P.S. If anyone lives in this area (the farm is about 1/2 hour from Elmira, NY)and wants to help do some investigative work PM or e-mail me. I'd soooo love to find out where she's getting these horses!
    '10 Dolce Latte G - Thoroughbred Mare (chestnut at that!)
    '12 Genever - KWPN/Thoroughbred Mare


    1 members found this post helpful.

  9. #29
    Join Date
    Jul. 22, 2005
    Location
    Nor-Cal
    Posts
    910

    Default

    "Seven-up
    I'm thinking it was the Special Olympics."


    Rude, There are some very nice horses in the special olympic line up. I have a ex grand prix jumper who retired to one of my fields and looking at his sway back and grey you would never have known he took his BNT to events all over the world, I was just happy when his syndicate dumped him we could house him in his creaky years, well after a brief stint with a family who wanted to own a semi famous horse. You're statement is special in itself! This horse had made it to a world cup and stifle issues ended his career, given to a family who were going to love him and hack him forever.. YEA RIGHT. I picked him up before he was sent to one of those sales as he was not sound enough to ride as much as family wanted and they dumped him, kills me that he had the best of everything (vets, shoes, stables, blankets, rider) and poof you're worthless BYE BYE :-(



  10. #30
    Join Date
    Oct. 31, 2007
    Location
    Orange County, NY
    Posts
    92

    Default Possible Home

    I wrote the people, he'll get a home if he still needs one.


    1 members found this post helpful.

  11. #31
    Join Date
    Jun. 17, 2001
    Location
    down the road from bar.ka
    Posts
    32,021

    Default

    May be much ado about nothing here...that is just seller/dealer stating something somebody told them and admitting they have no details at all.

    He is in rough shape but seen worse. Alot worse.

    However. Lots of horses go to the Olympics and other WC level competitions in lots of disciplines representing lots of countries and many individuals unsuppported by a national team. It's possible...if it is the Australian TB perhaps he was an Eventer or something. Some teams used to sell their horses in the country of the competition back when because it was too expensive to return ship and they used the money to pay for the trip.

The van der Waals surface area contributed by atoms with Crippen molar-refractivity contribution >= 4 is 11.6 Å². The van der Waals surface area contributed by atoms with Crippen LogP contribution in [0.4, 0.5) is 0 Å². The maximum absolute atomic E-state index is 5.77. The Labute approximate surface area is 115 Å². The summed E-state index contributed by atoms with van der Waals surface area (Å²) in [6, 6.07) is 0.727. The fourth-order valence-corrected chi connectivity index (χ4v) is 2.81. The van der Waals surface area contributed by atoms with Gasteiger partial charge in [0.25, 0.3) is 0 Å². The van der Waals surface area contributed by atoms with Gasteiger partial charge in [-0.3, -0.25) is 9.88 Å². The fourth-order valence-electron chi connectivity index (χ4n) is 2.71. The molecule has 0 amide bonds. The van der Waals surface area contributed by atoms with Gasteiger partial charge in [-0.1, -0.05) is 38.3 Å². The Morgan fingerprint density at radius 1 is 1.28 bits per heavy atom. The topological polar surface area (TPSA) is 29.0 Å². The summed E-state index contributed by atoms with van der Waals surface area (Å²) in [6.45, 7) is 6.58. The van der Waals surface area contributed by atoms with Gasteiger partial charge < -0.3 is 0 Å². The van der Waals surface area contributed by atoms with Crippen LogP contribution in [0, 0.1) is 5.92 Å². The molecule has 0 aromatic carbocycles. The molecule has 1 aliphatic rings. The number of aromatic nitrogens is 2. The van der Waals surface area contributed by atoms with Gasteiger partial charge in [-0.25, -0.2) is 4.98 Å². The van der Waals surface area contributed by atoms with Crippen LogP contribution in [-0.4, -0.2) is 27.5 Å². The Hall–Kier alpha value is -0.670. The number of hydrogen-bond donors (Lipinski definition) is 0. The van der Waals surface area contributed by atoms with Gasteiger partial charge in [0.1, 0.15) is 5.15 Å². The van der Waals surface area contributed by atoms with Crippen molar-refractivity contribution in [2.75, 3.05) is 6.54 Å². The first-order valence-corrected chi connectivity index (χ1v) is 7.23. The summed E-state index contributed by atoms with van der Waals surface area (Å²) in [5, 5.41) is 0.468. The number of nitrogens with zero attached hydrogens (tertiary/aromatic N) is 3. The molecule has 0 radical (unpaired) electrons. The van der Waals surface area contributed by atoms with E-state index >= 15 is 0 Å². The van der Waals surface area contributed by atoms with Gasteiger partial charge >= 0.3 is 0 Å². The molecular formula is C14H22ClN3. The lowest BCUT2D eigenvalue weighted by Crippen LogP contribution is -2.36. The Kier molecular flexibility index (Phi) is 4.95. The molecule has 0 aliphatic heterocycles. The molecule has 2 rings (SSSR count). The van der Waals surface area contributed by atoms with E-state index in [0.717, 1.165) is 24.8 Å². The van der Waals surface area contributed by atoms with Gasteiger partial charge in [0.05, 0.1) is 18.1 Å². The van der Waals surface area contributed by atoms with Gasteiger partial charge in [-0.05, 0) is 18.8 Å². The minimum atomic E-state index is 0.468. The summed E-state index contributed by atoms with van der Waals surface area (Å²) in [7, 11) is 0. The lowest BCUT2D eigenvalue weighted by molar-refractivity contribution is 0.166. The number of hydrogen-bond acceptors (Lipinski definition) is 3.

So, there are more out there then you think that have been at the top level, particularly if they were not the winners and got sold several times.
    When opportunity knocks it's wearing overalls and looks like work.

    The horse world. Two people. Three opinions.



  12. #32
    Join Date
    Aug. 4, 2008
    Location
    On a horse's back.
    Posts
    489

    Default

    Quote Originally Posted by fordtraktor View Post
    To me, the ending up in 4H is not an issue (our 4H horses growing up were our A show horses too). The horrible condition of this guy is. He's pretty dreadfully underweight and looks older than 18 to me.
    Same here. About half the hunters that show I used to show against in the 4-H were A hunters.

    Anyway, this boy looks to be in bad shape to be only 18.



  13. #33
    Join Date
    Mar. 11, 2006
    Location
    South of the Mason-Dixon Line
    Posts
    2,321

    Default

    Quote Originally Posted by IsolaBella09 View Post
    There is no way a retired Olympic jumper would be for sale for $500.

    Sure there is. GP horse can no longer do the job, gets sold and steps down to a Jr or A/O. After years of stress, horse develops soundness issues and can no longer compete at that level and moves down to the children's jumpers for a while. Horse can no longer compete and stay sound so what does the owner who can't afford a decent retirement for the horse do? They sell it to to someone who will use it in a lesson program. Lesson barn uses up what the horse has left up and dumps it. It happens. I hope this guy has a happy ending.
    Ridge Farm Inc.-full care retirement
    http://www.horseretirementfarm.com



  14. #34
    Join Date
    Mar. 28, 2003
    Location
    Chicagoland
    Posts
    653

    Default

    Yes, it does happen.

    When I was 16, I rode a horse that had gone 'round the Seoul Olympics. He was on the showjumping team for another country, and got around with 16 faults.

    I rode him, at Wellington, in the schooling jumpers, when he was 16 or 17 years old. I remember walking through the schooling area, with people shaking their heads and saying in a stage whisper - "that horse doesn't deserve that".

    I was stupid, and had my head in the sand, so I just didn't get it.